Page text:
Every now and then we hear tell of people using the TEI
<msDesc> element to represent bibliographic information
about things that are not strictly speaking manuscripts at all.
I'm looking at a project which wants to encode very detailed
information about specific copies of printed books (page layout,
binding, ownership etc.) and I am wondering if there's a consensus
out there about how to tweak <msDesc> for the purpose.
Specifically, today I am wondering how people go about recording
detailed notes about the printing of books, that is notes that say
"226 copies printed; 5 copies in-quarto, raisin on imperial
Japan, with 2 original engravings, numbered from I to V, plus an
author's copy ex-series numbered 0; 20 copies in-quarto, raisin
on Hollande Van Helder, with 2 original engravings, numbered from
VI to XXV; 200 copies in-octavo Jesus on laid Alfa numbered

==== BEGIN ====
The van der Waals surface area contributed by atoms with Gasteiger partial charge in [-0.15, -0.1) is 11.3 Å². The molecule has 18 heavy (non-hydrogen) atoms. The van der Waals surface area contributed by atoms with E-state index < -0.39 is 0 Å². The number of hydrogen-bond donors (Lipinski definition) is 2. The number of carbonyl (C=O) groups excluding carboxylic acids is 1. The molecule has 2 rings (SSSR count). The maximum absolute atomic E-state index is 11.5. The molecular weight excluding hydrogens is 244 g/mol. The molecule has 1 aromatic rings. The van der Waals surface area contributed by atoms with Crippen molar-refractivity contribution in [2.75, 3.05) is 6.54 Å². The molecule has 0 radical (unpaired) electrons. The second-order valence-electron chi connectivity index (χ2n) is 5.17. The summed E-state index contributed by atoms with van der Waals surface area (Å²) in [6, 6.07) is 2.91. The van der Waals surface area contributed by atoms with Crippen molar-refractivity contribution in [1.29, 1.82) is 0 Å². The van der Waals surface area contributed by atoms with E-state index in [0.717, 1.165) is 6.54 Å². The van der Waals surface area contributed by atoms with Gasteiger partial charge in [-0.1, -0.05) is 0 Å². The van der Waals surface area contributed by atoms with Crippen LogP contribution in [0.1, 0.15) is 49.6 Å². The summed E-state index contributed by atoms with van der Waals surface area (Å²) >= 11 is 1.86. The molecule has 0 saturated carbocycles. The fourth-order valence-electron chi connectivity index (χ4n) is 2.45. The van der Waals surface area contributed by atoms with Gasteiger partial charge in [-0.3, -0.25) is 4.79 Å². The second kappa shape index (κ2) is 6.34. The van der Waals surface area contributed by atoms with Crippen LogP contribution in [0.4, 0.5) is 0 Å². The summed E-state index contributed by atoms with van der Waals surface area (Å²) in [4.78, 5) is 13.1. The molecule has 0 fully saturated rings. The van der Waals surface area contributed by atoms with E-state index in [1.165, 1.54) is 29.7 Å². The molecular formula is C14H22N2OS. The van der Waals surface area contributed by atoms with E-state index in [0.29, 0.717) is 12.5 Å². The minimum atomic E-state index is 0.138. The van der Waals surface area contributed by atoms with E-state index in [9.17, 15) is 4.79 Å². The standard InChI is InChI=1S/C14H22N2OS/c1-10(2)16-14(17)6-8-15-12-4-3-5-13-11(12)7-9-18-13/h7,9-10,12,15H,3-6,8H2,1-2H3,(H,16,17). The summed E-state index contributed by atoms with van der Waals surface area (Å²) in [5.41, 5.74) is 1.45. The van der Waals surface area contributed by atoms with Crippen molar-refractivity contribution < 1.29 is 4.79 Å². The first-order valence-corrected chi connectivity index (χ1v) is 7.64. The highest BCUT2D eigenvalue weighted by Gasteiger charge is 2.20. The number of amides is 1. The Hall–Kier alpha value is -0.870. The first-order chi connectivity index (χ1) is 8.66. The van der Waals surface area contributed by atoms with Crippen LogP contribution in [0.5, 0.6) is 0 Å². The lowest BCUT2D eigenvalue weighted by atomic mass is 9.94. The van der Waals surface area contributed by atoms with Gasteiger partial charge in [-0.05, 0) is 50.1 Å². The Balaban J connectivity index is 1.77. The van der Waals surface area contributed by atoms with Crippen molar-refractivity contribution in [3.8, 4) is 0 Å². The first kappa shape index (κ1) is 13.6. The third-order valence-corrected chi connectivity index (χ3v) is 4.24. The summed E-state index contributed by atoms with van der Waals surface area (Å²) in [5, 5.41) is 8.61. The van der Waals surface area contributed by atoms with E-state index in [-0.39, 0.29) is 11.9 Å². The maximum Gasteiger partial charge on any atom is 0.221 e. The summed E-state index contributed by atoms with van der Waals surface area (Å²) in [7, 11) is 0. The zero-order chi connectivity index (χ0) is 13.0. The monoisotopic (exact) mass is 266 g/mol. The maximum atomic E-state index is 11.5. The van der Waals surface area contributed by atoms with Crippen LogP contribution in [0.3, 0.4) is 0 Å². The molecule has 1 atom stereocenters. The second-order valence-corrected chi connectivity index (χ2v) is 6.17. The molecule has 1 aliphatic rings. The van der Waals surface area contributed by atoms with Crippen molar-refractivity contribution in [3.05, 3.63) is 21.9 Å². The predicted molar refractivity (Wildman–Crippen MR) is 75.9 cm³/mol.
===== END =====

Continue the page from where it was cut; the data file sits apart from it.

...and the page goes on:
from 1 to 200"
[This is my translation of the original,
which reads "5 ex. in-quarto raisin sur Japon impérial avec deux
gravures originales de Henri Laurens, numérotés de I à V ainsi
qu'un ex. d'auteur hors série numéroté 0 ; 20 ex. in-quarto
raisin sur Hollande Van Gelder avec deux gravures originales de
Henri Laurens, numérotés de VI à XXV ; 200 ex. in-octavo Jésus
sur Alfa vergé numérotés de 1 à 200"]
I guess I could just wrap the whole thing in a <note
type="copies"> but that seems a bit dull and doesn't capture
the structure. Moreover, this is summary information about three
(or possibly four) *groups* of copies, so it's not copy-specific
in quite the same way as the physDesc of a msDesc would be. Did
someone say "frbr"?
 this is the name of the paper size, if you're wondering. Or
so I learn from the internet "In olden times, a pattern or a
letter drawn from the daily life of the paper makers and
imprinted in the paper used to give it its name. People used to
buy raisin paper (50 x 65cm) as it bore the imprint of a bunch
of grapes, coquille paper (44 x 56cm), Jesus paper (56 x 76cm)
with the imprint of Jesus' monogram – JHS –grand aigle paper (75
x 110cm), etc."